A former internet entrepreneur who accused Bill and Hillary Clinton of fundraising-related fraud in connection with Mrs. Clinton’s 2000 Senate bid, Peter Paul, was sentenced recently to ten years in prison on a stock fraud charge.
Judge Leonard Wexler’s sentence was the statutory maximum for the charge Paul pled guilty to, but the judge did not explain his reasons for imposing that term, sources present at the June 25 sentencing said.
Brace yourselves for the back story:
Paul, 60, was a key organizer and sponsor of a star-studded and, in many ways, star-crossed fund-raising gala held in Los Angeles during the Democratic National Convention in 2000. The event featured Cher, Patti LaBelle, Michael Bolton, John Travolta, Jennifer Aniston, Brad Pitt and Muhammad Ali, among others.
After it emerged in the Washington Post that Paul was a thrice-convicted felon, he alleged that a Clinton-related campaign committee grossly underreported the cost of the event and the amount of money he had given to finance it. He also filed a lawsuit accusing Mr. Clinton of reneging on a deal to work for him after leaving office and accusing the Clintons and several confederates of interfering in business deals Paul had in the works.
Aides to the Clintons rejected virtually all of Paul’s allegations, but the Justice Department seemed to endorse the central claim about the over-cost and under-reported fundraiser when a grand jury indicted the national finance director of Mrs. Clinton’s Senate bid, David Rosen in 2003 for causing the filing of FEC reports which allegedly put the value of in-kind donations to the event at about $400,000 when they actually exceeded $1.2 million.
In another twist, following a trial in 2005,Rosen was acquitted of the charges. However, his defense was that he didn’t know about the underreporting–not that it didn’t occur. In late 2005, a Clinton-connected political committee agreed to pay a $35,000 fine for underreporting gifts to the event by more than $700,000.
Before hosting the 2000 gala, Paul had three felony fraud and drug convictions from the 1970s and 1980s. He was an executive at Stan Lee Media, a firm set up to market internet and film depictions of cartoon characters from the creator of Spiderman. The firm collapsed in 2001 and Paul headed for Brazil, where he had another business. He was indicted on charges of manipulating Stan Lee Media’s stock price and spent at least two years in a Brazlian prisoner as his then-attorney, Larry Klayman, either negotiated with Justice Department lawyers or fought Paul’s extradition, depending on whose narrative you believe.
In March 2005, Paul pled guilty to one felony count of stock fraud. One of the puzzling aspects of his case is how he managed to remain free on bond for more than four years while awaiting sentencing. Lawyers involved in the case said there were delays in preparing a probation agency pre-sentencing report. The case was also reassigned from one prosecutor to another. The Justice Department had no official comment in response to a question about the delay.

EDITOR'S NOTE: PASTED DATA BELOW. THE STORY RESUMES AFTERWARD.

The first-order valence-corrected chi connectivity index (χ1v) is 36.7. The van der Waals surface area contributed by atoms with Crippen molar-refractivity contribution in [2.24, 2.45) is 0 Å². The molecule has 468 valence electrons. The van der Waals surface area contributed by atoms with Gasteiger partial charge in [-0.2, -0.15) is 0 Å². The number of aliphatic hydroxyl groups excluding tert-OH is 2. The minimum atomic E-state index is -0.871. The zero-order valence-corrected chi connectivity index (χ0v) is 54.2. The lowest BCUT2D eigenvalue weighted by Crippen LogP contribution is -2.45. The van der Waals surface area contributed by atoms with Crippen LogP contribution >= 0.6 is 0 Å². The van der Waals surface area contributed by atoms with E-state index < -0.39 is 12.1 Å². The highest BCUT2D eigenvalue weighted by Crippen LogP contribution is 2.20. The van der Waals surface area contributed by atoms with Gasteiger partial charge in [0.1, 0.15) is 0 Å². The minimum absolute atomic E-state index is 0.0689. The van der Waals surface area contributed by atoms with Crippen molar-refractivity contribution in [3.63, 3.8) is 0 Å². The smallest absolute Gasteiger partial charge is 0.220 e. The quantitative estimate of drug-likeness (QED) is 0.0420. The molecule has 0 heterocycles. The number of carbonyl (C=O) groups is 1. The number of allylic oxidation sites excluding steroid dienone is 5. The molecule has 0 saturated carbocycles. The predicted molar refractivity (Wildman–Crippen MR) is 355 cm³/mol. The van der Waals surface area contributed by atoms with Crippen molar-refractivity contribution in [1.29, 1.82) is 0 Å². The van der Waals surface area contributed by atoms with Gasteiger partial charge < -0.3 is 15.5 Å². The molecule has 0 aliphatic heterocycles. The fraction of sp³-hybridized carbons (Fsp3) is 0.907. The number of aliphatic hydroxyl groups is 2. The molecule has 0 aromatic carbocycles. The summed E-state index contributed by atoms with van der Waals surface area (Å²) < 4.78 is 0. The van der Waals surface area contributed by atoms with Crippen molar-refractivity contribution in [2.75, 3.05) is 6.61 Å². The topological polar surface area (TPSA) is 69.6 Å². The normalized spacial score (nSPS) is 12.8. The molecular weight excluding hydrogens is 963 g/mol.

Wexler gave Paul credit for the time he spent in the Brazilian prison as well as in a Long Island jail. As a result, he’ll probably serve about another 6 years behind bars. Wexler ordered Paul to report to prison by August 7.
Paul also filed a lawsuit against the Clintons and several associates over their alleged fleecing of him and interference in his business dealings. Both Clintons have been dismissed from the case as defendants and, in April, Mrs. Clinton won an award of $130,000 in legal fees against Paul. The suit is still pending against a producer of the 2000 gala, Gary Smith, so it is possible the Clintons could be called as witnesses in the case.
Paul unsuccessfully sued the group Klayman once headed, Judicial Watch, for mishandling the civil suit. Paul is now suing the attorney he retained to replace Klayman on the case, Gary Kreep.
A startling number of current or future felons were involved in the 2000 gala: four in all. In addition to Paul, three other men who organized or attended the event later pled guilty to criminal conduct which pre-dated the event.
The charity-fundraising planner who invited stars like Cher and Patti LaBelle, Aaron Tonken, was sentenced to more than five years in prison for diverting money from charity events.
A Chicago businessman, former topless club owner and self-described "dear friend" of Mr. Clinton, Jim Levin, got a sentence of probation after he pled guilty to a minority contracting fraud scheme involving the Chicago Public Schools. Testimony at Rosen’s trial indicated that Levin was asked by Mr. Clinton to monitor preparations for the gala.
Another man who had special entree at the gala, New Orleans political consultant Ray Reggie, later pled guilty to bank fraud. He wore a wire for the FBI and was sentenced to a year in prison. Reggie is a brother in law of Sen. Ted Kennedy (D-Mass.)
Clinton aides told prosecutors that Paul was permitted to sponsor the gala in 2000, despite his felony record, because he "missed the vet." The charges against the other men were not filed until after the fund-raiser.
(I’m also guilty–guilty of being tardy in posting this item. But, as far as I can tell, no one else has beat me to it.)